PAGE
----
Many teams have developed Playbooks to guide support personnel by identifying the root cause and responding to incidents appropriately. The value in your team’s Playbook can far exceed that of helpful reference material and troubleshooting documentation. In a previous article, I talked about how your Playbooks can form the foundation of a response-as-code plan.
Response-as-code refers to the practice of identifying common incidents and automating the process of identifying the source of the problem, and then performing actions to mitigate and resolve the issue without relying on your on-call engineer or production support team.
Myth 4: SRE Work Is the Same Wherever You Go
As I mentioned at the beginning of this article, the concept of SRE originated at Google. On their SRE site, Google offers various resources, books, and a series of workshops in their SRE classroom. One might be forgiven for thinking that a site reliability engineer’s role was clearly defined and was the same from one organization to another.
While an SRE engineer’s principles and techniques are transferable from one organization to the next, the daily tasks, pipelines, and solutions that engineers work with are unique. A site reliability engineer needs to understand the business requirements, the specific technical stack, and the organization’s deployment and observability tools.
Site reliability engineers draw from a solid foundation of technical and soft skills to automate processes and communicate with DevOps engineers and business stakeholders. As we’ve already discussed, these engineers play a pivotal role in achieving a sustainable balance between stability and experimenting with new ideas and features.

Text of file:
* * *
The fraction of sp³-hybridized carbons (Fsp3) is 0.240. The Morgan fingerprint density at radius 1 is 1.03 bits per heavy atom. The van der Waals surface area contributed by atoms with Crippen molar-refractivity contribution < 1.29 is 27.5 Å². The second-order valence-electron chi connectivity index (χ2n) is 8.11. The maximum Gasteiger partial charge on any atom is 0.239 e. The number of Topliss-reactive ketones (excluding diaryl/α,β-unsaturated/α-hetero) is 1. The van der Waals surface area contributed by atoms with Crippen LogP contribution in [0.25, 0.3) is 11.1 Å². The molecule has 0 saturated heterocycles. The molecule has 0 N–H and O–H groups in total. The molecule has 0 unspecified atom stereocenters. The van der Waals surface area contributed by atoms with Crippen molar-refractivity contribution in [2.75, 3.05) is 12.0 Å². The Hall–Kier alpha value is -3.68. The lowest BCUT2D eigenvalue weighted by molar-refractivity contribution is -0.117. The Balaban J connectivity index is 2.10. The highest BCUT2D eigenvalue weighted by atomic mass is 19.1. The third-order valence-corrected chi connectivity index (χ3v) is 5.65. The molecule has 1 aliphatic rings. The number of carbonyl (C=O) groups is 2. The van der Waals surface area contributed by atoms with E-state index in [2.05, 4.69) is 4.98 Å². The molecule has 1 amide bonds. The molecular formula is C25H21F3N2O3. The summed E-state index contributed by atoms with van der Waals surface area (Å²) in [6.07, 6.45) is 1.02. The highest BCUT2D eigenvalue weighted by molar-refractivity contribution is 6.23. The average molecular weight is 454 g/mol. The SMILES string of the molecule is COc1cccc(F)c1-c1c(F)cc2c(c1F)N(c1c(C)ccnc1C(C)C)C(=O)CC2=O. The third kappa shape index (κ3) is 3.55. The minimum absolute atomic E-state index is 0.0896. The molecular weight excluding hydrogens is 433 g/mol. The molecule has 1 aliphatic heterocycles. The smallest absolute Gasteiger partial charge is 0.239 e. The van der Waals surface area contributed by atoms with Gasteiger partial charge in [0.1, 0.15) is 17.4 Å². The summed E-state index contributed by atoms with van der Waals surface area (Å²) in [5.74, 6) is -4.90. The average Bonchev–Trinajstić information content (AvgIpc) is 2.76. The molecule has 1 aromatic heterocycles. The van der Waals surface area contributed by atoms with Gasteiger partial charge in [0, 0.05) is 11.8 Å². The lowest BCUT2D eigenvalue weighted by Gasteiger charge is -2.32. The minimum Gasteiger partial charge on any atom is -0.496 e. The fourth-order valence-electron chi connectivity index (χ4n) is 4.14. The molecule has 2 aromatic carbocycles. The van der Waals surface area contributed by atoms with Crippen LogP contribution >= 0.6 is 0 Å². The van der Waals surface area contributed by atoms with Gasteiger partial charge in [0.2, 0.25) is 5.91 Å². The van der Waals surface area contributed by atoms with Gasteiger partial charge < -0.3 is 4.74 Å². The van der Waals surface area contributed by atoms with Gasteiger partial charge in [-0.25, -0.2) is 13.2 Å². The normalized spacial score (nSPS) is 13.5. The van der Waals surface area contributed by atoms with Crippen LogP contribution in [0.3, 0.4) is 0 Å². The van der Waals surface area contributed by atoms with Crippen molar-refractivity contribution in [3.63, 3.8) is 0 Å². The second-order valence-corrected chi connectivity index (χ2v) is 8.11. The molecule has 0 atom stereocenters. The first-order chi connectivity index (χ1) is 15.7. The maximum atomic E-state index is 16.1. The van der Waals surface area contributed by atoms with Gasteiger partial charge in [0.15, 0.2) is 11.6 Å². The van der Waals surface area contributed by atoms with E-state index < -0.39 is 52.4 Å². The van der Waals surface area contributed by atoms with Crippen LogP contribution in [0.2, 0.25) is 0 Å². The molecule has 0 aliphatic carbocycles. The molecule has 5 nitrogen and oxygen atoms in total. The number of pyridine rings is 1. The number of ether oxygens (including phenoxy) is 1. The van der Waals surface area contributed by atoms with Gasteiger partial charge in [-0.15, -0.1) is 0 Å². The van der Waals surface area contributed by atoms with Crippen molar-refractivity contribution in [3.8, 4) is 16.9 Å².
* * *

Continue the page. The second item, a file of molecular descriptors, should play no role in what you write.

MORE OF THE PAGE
Myth 5: SRE Eliminates the Need for Human Intervention
In their SRE book, Google recommends that SRE engineers divide their time evenly between operations management and automation projects. The goal of automation might lead you to believe that the SRE strives to eliminate the need for human intervention, but that’s not entirely true. Automation should be considered a force multiplier, which reduces the time engineers spend on tedious and repeatable tasks and increases the time they can spend on improving processes, tackling more complex problems, and pursuing innovative ideas.
A primary goal of the SRE team is to eliminate toil. We define toil as any work that is manual, repetitive, devoid of enduring value, and automatable. Reducing toil in your organization can have the effect of improving job satisfaction, accelerating progress, and creating a better, more productive environment for all involved. To put it a different way, it allows your engineers to devote their mental faculties to the parts of your business that will improve your bottom line.
As a new and developing field, SRE is both challenging and exciting for everyone involved. We’ve busted some of the myths out there, but this isn’t an exhaustive list. If you would like to learn more about SRE, Google and other organizations provide excellent resources for prospective SREs and organizations looking to include SRE in the development processes and strategy.
Another approach you might consider taking is partnering with an experienced third-party provider of reliability services. StackPulse is one of those providers seeking to provide best-in-class support and resources for the modern engineering enterprise. You’ll also find their blog to be a treasure trove of insightful articles and helpful tips on everything from incident management to best-in-class tools for your SRE team.